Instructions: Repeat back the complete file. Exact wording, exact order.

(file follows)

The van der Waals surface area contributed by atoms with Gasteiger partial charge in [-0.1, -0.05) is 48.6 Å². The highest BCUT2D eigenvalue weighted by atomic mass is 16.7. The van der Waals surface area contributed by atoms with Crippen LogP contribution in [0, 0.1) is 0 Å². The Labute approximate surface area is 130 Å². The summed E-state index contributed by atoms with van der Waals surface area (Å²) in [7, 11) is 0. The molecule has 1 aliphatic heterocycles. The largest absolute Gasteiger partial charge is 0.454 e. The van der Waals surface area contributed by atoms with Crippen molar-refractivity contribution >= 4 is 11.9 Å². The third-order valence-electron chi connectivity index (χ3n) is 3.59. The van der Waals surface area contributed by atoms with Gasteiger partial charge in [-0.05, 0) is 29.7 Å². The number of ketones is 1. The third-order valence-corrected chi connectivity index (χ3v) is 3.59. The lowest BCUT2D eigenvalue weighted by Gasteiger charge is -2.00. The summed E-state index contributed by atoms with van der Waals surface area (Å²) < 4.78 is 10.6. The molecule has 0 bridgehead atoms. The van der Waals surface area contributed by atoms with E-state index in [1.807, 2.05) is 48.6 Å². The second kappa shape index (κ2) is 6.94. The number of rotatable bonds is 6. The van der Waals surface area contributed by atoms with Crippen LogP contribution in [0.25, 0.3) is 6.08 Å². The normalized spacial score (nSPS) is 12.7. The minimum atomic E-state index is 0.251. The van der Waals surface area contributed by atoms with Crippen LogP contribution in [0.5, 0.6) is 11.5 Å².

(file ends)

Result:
The van der Waals surface area contributed by atoms with Gasteiger partial charge in [-0.1, -0.05) is 48.6 Å². The highest BCUT2D eigenvalue weighted by atomic mass is 16.7. The van der Waals surface area contributed by atoms with Crippen LogP contribution in [0, 0.1) is 0 Å². The Labute approximate surface area is 130 Å². The summed E-state index contributed by atoms with van der Waals surface area (Å²) in [7, 11) is 0. The molecule has 1 aliphatic heterocycles. The largest absolute Gasteiger partial charge is 0.454 e. The van der Waals surface area contributed by atoms with Crippen molar-refractivity contribution >= 4 is 11.9 Å². The third-order valence-electron chi connectivity index (χ3n) is 3.59. The van der Waals surface area contributed by atoms with Gasteiger partial charge in [-0.05, 0) is 29.7 Å². The number of ketones is 1. The third-order valence-corrected chi connectivity index (χ3v) is 3.59. The lowest BCUT2D eigenvalue weighted by Gasteiger charge is -2.00. The summed E-state index contributed by atoms with van der Waals surface area (Å²) < 4.78 is 10.6. The molecule has 0 bridgehead atoms. The van der Waals surface area contributed by atoms with E-state index in [1.807, 2.05) is 48.6 Å². The second kappa shape index (κ2) is 6.94. The number of rotatable bonds is 6. The van der Waals surface area contributed by atoms with Crippen LogP contribution in [0.25, 0.3) is 6.08 Å². The normalized spacial score (nSPS) is 12.7. The minimum atomic E-state index is 0.251. The van der Waals surface area contributed by atoms with Crippen LogP contribution in [0.5, 0.6) is 11.5 Å².